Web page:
The chief advantage to using an established foundation or other third party is that the possibility of being accused of bias or other lack of integrity in selecting recipients is eliminated. Fees can be on a percentage or flat fee basis or a combination. Percentages range from four percent to 18 percent, depending on the scholarship amounts.
About half of sponsors use financial need as a criterion. Eligible income levels can be capped at say $150,000. Also, level or position in the firm can serve as a cap, such as limiting benefits to managers or below. Also, employers are allowed to limit eligibility with up to a three years' service requirement. Amounts of grants range from $500 to over $3,000 per student.
Payroll-Based Section 529 Plans
In a 2002 article in Benefits Quarterly (Carol S. Hershey and Marjorie Martin, "Should Employers Provide Section 529 Plans to Employees?" Benefits Quarterly, Fourth Quarter 2002, 56-61.) Carol S. Hershey and Marjorie Martin describe a section 529 plan as similar to a Roth IRA. Contributions are made post-tax but earnings accumulate tax free; distributions are also federal tax free if the distributions are used to pay for qualified higher education expenses. State tax is slightly more complicated because only a few states such as Pennsylvania, Arizona, Maine and Kansas have parity for tax exemption in other states. Thirty-four states and the District of Columbia offer a deduction for plans that their own state sponsors, but not for plans sponsored by other states.
Firms could contribute to 529 plans that vest upon the child's reaching age 18, provided the child attends college, but few do. As long as there is no constructive receipt (such as a risk of forfeiture due to termination of employment), there would be no income to the employee, but the distribution would be taxable to the employee.
Hershey and Martin note that many employers prefer not to offer 529 plans because of the state-taxation issue. Offering such plans merely means serving as a conduit for contributions to one of the state plans. It does not appear that Employee Retirement Income Security Act (ERISA) applies to such plans because they just involve payroll transfers to third-parties. However, the Fair Labor Standards Act (FLSA) may apply so that employers must not be slow in transferring the employees' deductions to the plan administrator. If employers offer a single plan, for employees in most of the states, other than the state in which the plan is domiciled, employee contributions will not be tax deductible.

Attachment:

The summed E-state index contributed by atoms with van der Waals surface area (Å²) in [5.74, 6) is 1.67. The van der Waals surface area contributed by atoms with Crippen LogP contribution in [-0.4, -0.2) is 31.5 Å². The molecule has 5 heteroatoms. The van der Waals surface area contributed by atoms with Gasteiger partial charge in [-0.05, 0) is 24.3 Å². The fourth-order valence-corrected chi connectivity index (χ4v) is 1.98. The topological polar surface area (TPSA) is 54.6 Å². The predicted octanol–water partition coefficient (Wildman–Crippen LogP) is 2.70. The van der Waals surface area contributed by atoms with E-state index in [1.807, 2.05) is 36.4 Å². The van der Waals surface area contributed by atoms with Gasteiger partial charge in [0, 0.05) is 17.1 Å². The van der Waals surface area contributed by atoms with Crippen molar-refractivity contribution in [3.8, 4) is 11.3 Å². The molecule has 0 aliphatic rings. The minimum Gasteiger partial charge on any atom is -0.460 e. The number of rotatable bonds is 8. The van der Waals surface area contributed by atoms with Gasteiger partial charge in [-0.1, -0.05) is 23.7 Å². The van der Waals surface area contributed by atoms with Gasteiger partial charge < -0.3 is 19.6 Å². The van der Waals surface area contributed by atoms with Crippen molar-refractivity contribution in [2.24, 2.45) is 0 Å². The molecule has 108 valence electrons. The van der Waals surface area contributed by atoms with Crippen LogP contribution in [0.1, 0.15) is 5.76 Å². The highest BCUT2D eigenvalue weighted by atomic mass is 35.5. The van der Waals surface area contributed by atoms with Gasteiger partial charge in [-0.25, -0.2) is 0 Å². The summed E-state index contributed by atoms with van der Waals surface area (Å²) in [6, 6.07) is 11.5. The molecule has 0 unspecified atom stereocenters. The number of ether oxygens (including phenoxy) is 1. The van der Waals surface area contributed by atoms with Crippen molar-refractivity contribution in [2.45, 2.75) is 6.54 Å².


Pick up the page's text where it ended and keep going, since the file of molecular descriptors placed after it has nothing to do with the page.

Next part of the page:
Hershey and Martin argue that there are three possible strategies for employers to consider:
Section 529 plans are generally state-based, but there is an Independent 529 Plan that is sponsored by over 270 private colleges in various states. There are two kinds of section 529 plans. Prepaid tuition plans lock in future tuition costs by having the employee purchase education units. For instance, the Texas Tuition Promise Fund allows you to lock in the cost of undergraduate tuition and so protect against future tuition inflation by purchasing tuition units. The units can be "all-Texas," "four-year," and "Texas Junior College." Since college tuition increases seem to have been more reliable than recent financial market returns, this might be a good bet. In addition, the Texas College Savings Plan offers age-based portfolios that are similar to a Roth individual retirement account (IRA). Like many state plans, the Texas plan has a limit, in Texas' case $320,000 per beneficiary. Every state offers section 529 plans that are comparable to Texas' in general, but differ in plan design details.